If you have more time to see the rest of the country, the traditional choice is Palawan.
I like Palawan, but I don’t see it as a high priority compared to Boracay and Sagada.
If you really want to go to Palawan, I would suggest you go to the Northern part, in the island of Busuanga. Near Busuanga, is Culion island. This used to be a former leper colony, so is not high on the tourism list, but this is where it’s charm lies. The people here are more authentic and you’ll probably run into no other tourists but yourself. They also have a fascinating museum about its former past located in a college on a cliff (awesome!)
Get off Culion and you can go to the baby Boracays. Imagine whole, little island Boracays all to yourself. You can snack on giant clam, which might be endangered, but the fisherman I met had a whole farm of them (which I saw with my own eyes) which kind of cut down my guilt 😉 The island I stayed on was Malcapuya. You could stay there overnight but I only stayed for the day.
Now if you really want to see old school Marcosian Palawan, you can head off to Puerto Prinsesa. The two or three places to see here are the penal colony, underground river, and the art commune. There’s also a famous resto here, Kalui. I ate the stingray in coconut milk. I know this all sounds like sin food, but in Palawan, what is supposedly endangered is still plentiful and unthreatened. Try eating also at the former Vietnamese refugee camp. The food there is the best Vietnamese you can get in the country.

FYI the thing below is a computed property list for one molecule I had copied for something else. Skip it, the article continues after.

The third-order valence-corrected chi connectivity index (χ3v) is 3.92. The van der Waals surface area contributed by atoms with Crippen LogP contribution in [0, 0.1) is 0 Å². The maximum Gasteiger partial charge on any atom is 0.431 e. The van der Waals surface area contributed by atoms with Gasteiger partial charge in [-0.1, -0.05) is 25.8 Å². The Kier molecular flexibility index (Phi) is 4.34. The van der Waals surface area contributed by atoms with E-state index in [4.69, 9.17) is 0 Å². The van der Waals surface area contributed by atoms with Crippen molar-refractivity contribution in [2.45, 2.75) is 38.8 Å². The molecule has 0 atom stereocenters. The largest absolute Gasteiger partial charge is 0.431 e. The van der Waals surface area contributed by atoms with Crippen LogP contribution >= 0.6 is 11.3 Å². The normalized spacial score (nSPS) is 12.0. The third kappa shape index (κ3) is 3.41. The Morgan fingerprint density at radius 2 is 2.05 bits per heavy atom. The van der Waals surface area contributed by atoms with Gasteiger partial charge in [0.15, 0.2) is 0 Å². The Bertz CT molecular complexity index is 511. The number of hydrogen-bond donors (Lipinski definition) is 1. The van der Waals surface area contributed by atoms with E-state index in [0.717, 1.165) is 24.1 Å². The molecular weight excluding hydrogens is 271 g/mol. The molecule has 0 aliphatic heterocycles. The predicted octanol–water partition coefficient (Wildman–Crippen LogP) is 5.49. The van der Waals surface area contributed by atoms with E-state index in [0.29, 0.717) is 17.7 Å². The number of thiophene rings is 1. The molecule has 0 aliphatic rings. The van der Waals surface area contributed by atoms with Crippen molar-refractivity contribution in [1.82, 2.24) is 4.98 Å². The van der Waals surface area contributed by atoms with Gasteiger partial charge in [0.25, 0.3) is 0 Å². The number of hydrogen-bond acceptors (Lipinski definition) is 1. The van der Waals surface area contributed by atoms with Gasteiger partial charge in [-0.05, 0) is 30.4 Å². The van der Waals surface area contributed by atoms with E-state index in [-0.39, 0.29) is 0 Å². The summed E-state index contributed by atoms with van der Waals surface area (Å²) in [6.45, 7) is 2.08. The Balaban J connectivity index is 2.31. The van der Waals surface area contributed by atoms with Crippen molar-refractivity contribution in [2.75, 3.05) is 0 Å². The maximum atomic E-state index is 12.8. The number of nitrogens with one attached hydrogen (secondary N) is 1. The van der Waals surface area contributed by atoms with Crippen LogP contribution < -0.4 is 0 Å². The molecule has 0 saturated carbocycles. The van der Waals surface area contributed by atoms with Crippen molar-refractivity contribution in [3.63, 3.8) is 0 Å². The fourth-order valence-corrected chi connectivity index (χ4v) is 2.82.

You can also eat mangrove worm (tamilok), which I have yet to try. Looks like a tasty oyster actually.
I’ve never gone to traditional backpacker area of Port Barton, but I would like to see it for curiousity’s sake someday.
I’ve been to El Nido but was underwhelmed.
I prefer the wrecks of Coron (also in Busuanga in the North), and if you stay in Coron, I suggest Discovery Divers. Check out Barracuda lake and Kayangan lake (haven’t been to the latter, but supposedly the freshest lake in the country).